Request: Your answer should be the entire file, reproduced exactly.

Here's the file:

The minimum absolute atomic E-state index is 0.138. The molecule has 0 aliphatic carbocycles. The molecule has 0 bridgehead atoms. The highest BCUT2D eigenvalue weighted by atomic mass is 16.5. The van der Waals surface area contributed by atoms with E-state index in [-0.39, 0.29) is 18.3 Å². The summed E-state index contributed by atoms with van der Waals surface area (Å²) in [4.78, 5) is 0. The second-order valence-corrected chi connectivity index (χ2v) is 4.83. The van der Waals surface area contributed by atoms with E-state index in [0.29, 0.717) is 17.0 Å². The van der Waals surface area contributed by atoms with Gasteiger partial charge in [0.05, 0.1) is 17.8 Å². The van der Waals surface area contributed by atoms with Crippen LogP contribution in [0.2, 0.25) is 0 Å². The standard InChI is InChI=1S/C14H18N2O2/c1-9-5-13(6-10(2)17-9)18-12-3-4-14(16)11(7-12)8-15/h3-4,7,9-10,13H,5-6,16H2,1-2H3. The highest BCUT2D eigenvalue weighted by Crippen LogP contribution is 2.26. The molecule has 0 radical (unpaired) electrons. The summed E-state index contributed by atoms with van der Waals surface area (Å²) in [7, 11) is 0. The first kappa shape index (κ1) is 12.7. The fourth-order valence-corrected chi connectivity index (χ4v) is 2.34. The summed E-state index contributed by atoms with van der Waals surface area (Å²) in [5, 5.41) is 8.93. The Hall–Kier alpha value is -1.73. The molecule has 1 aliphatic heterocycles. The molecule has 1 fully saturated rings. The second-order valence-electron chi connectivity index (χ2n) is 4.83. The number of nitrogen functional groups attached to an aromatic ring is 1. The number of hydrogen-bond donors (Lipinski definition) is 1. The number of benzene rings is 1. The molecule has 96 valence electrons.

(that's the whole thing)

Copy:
The minimum absolute atomic E-state index is 0.138. The molecule has 0 aliphatic carbocycles. The molecule has 0 bridgehead atoms. The highest BCUT2D eigenvalue weighted by atomic mass is 16.5. The van der Waals surface area contributed by atoms with E-state index in [-0.39, 0.29) is 18.3 Å². The summed E-state index contributed by atoms with van der Waals surface area (Å²) in [4.78, 5) is 0. The second-order valence-corrected chi connectivity index (χ2v) is 4.83. The van der Waals surface area contributed by atoms with E-state index in [0.29, 0.717) is 17.0 Å². The van der Waals surface area contributed by atoms with Gasteiger partial charge in [0.05, 0.1) is 17.8 Å². The van der Waals surface area contributed by atoms with Crippen LogP contribution in [0.2, 0.25) is 0 Å². The standard InChI is InChI=1S/C14H18N2O2/c1-9-5-13(6-10(2)17-9)18-12-3-4-14(16)11(7-12)8-15/h3-4,7,9-10,13H,5-6,16H2,1-2H3. The highest BCUT2D eigenvalue weighted by Crippen LogP contribution is 2.26. The molecule has 0 radical (unpaired) electrons. The summed E-state index contributed by atoms with van der Waals surface area (Å²) in [7, 11) is 0. The first kappa shape index (κ1) is 12.7. The fourth-order valence-corrected chi connectivity index (χ4v) is 2.34. The summed E-state index contributed by atoms with van der Waals surface area (Å²) in [5, 5.41) is 8.93. The Hall–Kier alpha value is -1.73. The molecule has 1 aliphatic heterocycles. The molecule has 1 fully saturated rings. The second-order valence-electron chi connectivity index (χ2n) is 4.83. The number of nitrogen functional groups attached to an aromatic ring is 1. The number of hydrogen-bond donors (Lipinski definition) is 1. The number of benzene rings is 1. The molecule has 96 valence electrons.